Sharing the game!
How to Host Unity Games on the Web
In our last article we covered building and testing our unity project. We did this primarily through our standalone builds for Windows, Mac OS, or Linux, but we touched upon a few settings that needed to be changed for WebGL Builds. Namely, the compression format. It is important to have the compression format set ti disabled from the projects settings window in Unity or your build won’t play properly on sites like itch.io where we can share our games with the world!
The first thing we need to do to make a WebGL build for our game to be hosted online is to open our build settings window and swap to a WebGL build configuration by selecting the WebGL option from the Column on the left and clicking the Switch Platform button.
You’ll notice that once we switch there are some instructions at the bottom of the build settings window instructing us to go to the Player Settings window and correct our Color space settings for WebGL builds.
We’ll click on the Player Settings … button to open our Project Settings window.
If it’s not already selected, click the Player Option on the left side and then click on the tab with the symbol for HTML5 on it. This is the WebGL tab of the player settings. Once we are on this tab, we will want to expand the Other Settings Section. We can see a message about our color space not being compatible with WebGL 1.0 and instructing us to uncheck the Auto Graphics API check box to Remove WebGL from the build and allow our Linear Color space to be used. Uncheck the box as instructed.
This will change the options section to display all the Graphics APIs used in the project, which in my case was just WebGL 2.0.
While we’re in the Project Settings window let’s take care of our Compression Format that I mentioned earlier. Click on the Publishing Settings section and change the Compression Format to Disabled
Now close the Player Settings window to return to our Build Settings window. Click the Build button and select a location to save the built files that Unity will produce.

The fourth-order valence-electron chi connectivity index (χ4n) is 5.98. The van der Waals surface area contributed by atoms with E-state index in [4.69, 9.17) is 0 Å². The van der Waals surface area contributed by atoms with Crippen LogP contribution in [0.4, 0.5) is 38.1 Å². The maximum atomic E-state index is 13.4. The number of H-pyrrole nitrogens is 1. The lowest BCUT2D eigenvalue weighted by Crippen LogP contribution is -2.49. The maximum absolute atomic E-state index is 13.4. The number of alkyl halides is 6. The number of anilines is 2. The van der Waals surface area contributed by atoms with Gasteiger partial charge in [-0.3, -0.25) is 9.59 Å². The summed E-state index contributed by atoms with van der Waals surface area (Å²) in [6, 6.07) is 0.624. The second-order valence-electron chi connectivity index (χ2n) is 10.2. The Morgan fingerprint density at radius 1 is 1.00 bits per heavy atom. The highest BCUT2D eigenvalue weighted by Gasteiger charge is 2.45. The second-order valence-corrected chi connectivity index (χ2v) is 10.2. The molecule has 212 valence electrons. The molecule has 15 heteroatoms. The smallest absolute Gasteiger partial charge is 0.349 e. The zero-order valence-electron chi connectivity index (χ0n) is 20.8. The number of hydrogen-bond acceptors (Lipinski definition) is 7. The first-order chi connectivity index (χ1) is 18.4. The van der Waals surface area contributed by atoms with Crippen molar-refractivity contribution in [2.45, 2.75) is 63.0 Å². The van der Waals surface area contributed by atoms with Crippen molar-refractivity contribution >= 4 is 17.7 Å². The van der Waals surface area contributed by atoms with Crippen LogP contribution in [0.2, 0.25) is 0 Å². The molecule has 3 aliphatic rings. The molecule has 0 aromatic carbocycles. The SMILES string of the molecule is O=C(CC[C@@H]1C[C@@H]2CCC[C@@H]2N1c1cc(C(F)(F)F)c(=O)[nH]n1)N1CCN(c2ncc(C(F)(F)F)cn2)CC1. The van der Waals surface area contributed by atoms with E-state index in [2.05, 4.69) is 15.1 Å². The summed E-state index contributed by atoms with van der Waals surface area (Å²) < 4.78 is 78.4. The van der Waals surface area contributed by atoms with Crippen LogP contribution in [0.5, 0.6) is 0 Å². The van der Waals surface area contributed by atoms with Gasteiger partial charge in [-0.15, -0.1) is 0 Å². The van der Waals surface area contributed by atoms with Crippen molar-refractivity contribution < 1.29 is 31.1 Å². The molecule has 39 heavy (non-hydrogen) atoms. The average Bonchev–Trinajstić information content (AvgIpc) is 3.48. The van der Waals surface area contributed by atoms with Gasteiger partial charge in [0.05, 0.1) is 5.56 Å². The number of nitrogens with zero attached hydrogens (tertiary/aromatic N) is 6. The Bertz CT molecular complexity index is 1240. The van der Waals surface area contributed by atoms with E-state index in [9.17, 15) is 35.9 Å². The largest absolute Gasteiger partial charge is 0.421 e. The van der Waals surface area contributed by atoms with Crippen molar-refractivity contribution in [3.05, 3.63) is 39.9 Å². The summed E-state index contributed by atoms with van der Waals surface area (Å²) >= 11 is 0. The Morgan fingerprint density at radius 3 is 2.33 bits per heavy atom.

We will want to Compress (or Zip) the folder that Unity creates for our build. The zip file should include the 2 folders and the index file that are generated by the build. The zipped files are what we will upload to the site hosting our game.
I am using simmer.io to host my game but itch.io is another popular alternative. Head over to simmer.io, create an account, and once logged in, click the upload button which takes you to the screen below. We can either drag our build folder with our three folders and index file directly into the upload screen, or we can, alternatively, click to upload the zip we just created.
** It is important to note that not all browsers support WebGL 2.0, I had to use Chrome to upload and play my game at simmer.io because Safari for Mac does not support WebGL 2.0.*
After the upload completes we can enter some basic information like our games title and then Click the Save Game button. We are then presented with the screen for our game that provides us with a link to share our game.
That’s it! We can now share our web build with others for them to play it! Next time we’ll look at coding to allow for the Escape key to close our standalone builds. If you enjoyed this article, or want to come along with me as I progress on my journey, follow me at gamedevchris.medium.com.